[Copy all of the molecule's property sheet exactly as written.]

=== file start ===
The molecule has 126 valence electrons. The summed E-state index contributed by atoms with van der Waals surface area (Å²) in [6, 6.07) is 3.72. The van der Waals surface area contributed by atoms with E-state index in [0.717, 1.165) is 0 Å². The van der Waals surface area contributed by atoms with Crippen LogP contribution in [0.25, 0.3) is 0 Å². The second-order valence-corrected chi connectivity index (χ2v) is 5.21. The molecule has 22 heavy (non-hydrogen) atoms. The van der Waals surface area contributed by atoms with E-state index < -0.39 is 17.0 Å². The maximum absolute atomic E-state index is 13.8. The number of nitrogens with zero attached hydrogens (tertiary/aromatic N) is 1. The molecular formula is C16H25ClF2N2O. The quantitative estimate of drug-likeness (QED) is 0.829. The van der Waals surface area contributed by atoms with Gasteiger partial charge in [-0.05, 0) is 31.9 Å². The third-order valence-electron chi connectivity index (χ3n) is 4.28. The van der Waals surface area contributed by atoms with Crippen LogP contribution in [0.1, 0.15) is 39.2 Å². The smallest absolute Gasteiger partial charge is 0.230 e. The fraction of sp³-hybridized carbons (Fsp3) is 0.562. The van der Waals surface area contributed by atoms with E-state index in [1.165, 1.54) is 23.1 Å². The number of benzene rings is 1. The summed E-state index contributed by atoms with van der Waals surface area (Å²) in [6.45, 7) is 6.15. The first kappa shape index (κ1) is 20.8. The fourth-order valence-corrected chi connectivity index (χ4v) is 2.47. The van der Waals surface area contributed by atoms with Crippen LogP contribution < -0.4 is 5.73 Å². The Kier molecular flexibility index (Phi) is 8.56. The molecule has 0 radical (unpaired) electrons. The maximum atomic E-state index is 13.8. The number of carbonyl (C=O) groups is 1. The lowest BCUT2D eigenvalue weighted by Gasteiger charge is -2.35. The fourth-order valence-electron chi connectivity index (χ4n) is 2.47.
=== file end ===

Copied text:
The molecule has 126 valence electrons. The summed E-state index contributed by atoms with van der Waals surface area (Å²) in [6, 6.07) is 3.72. The van der Waals surface area contributed by atoms with E-state index in [0.717, 1.165) is 0 Å². The van der Waals surface area contributed by atoms with Crippen LogP contribution in [0.25, 0.3) is 0 Å². The second-order valence-corrected chi connectivity index (χ2v) is 5.21. The molecule has 22 heavy (non-hydrogen) atoms. The van der Waals surface area contributed by atoms with E-state index < -0.39 is 17.0 Å². The maximum absolute atomic E-state index is 13.8. The number of nitrogens with zero attached hydrogens (tertiary/aromatic N) is 1. The molecular formula is C16H25ClF2N2O. The quantitative estimate of drug-likeness (QED) is 0.829. The van der Waals surface area contributed by atoms with Gasteiger partial charge in [-0.05, 0) is 31.9 Å². The third-order valence-electron chi connectivity index (χ3n) is 4.28. The van der Waals surface area contributed by atoms with Crippen LogP contribution in [0.1, 0.15) is 39.2 Å². The smallest absolute Gasteiger partial charge is 0.230 e. The fraction of sp³-hybridized carbons (Fsp3) is 0.562. The van der Waals surface area contributed by atoms with E-state index in [1.165, 1.54) is 23.1 Å². The number of benzene rings is 1. The summed E-state index contributed by atoms with van der Waals surface area (Å²) in [6.45, 7) is 6.15. The first kappa shape index (κ1) is 20.8. The fourth-order valence-corrected chi connectivity index (χ4v) is 2.47. The van der Waals surface area contributed by atoms with Crippen LogP contribution < -0.4 is 5.73 Å². The Kier molecular flexibility index (Phi) is 8.56. The molecule has 0 radical (unpaired) electrons. The maximum atomic E-state index is 13.8. The number of carbonyl (C=O) groups is 1. The lowest BCUT2D eigenvalue weighted by Gasteiger charge is -2.35. The fourth-order valence-electron chi connectivity index (χ4n) is 2.47.